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253 Responses to No-one saw this coming?” Balderdash!

  1. reason says:

    And in decid­ing such tax arbi­trage is a good thing, you are decid­ing low tax is in essence a good thing (I thought you guys were the Left Lib­er­tar­i­ans) rather than a polit­i­cal decision.

  2. Bill says:

    More heart­en­ing dis­cus­sion from the MSM: John Kay, using a quite enlight­ened anal­ogy of ‘mod­u­lar­ity’ from a really use­ful empir­i­cal field — engi­neer­ing — to accuse neo­clas­si­cal eco­nom­ics of ‘lunacy’ http://www.businessspectator.com.au/bs.nsf/Article/Economic-lunacy-pd20090722-U7CQ9?OpenDocument&src=sph

  3. whereisthetruth says:

    Philip,

    Your dis­cus­sion of the dif­fer­ences between ‘State Cap­i­tal­ism’ and ‘State Social­ism’ is inter­est­ing and thought provoking.

    Not being an econ­o­mist, I am endeav­our­ing to think through the under­ly­ing causes for us being in the mess we are in now, and (for the first time in my life) chal­leng­ing my beliefs about the dog­mas of cap­i­tal­ism that I have adhered to for most of my life. Thanks to peo­ple like Steve Keen and oth­ers such as your­self for assist­ing me.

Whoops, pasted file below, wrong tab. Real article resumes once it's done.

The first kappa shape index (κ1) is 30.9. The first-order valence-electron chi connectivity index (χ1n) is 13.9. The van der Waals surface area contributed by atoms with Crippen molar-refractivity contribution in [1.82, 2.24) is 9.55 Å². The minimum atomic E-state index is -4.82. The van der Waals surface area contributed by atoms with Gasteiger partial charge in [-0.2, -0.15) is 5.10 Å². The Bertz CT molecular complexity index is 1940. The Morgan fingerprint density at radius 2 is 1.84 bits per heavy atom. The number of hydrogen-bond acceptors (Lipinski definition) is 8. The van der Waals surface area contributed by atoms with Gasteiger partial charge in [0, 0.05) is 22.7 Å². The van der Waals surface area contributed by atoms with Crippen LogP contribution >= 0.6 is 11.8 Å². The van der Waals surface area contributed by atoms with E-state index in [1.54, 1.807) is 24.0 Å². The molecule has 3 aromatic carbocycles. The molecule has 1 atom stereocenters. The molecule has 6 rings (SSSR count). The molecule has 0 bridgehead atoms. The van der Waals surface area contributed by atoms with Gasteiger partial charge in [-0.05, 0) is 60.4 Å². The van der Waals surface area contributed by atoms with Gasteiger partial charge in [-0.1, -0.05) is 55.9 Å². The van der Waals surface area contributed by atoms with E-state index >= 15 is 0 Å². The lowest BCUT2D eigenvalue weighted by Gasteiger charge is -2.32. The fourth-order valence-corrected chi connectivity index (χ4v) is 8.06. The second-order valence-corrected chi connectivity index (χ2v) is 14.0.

I guess that one per­sis­tant thought that keeps com­ing to me is that ‘in the­ory’ any eco­nomic sys­tem can be employed to ben­e­fit soci­ety. What is required is a near uni­ver­sal sense of good will toward oth­ers as a pri­or­ity over self inter­est and it doesn’t mat­ter whether you have a social­ist, com­mu­nist, cap­i­tal­ist, feu­dal­ist or any other kind of sys­tem. If peo­ple in gen­eral sought the best for oth­ers as for them­selves, dis­tri­b­u­tion of what ever wealth was cre­ated would hap­pen as a mat­ter of course. If the essen­tial moti­va­tion of mankind was the com­mon good, then there really wouldn’t need to be any reg­u­lat­ing gov­ern­ment at all. Wher­ever there was a need, effort would be employed to sup­ply a solu­tion, and so it would go.

    But in the ‘real world’ we are faced with a sit­u­a­tion where the sense of good will to oth­ers is sub­or­di­nate to self-interest. And in a world where threats exist and scarcity dom­i­nates, there is a nat­ural ten­dency to try to shore up one’s advan­tages as a hedge against these. It is how one man­ages the bal­ance between the uni­ver­sally recog­nised impor­tance of social good will and the ten­dency (and right) of indi­vid­u­als and col­le­cive groups to look after their own inter­ests that is the dilemma. Bot­tom line — isn’t this what gov­ern­ment is sup­posed to do?

    It seems to me that a sys­tem that dis­perses the polit­i­cal power and eco­nomic free­dom as broadly as pos­si­ble rather than cen­tral­is­ing it, in spite of the appar­ent the­o­ret­i­cal ben­e­fits of effi­ciency afforded by the lat­ter, is a more effec­tive method of lim­it­ing the dan­gers asso­ci­ated with ‘self-interest first’. Yet, as you rightly point out, even­tu­ally — regard­less of the ‘sys­tem’, inge­nu­ity is employed by some indi­vid­u­als to find ways to ‘stack the deck’ in their favour. I tend to think that it is this real­ity that is the great­est eco­nomic threat, not the ‘sys­tem’ itself.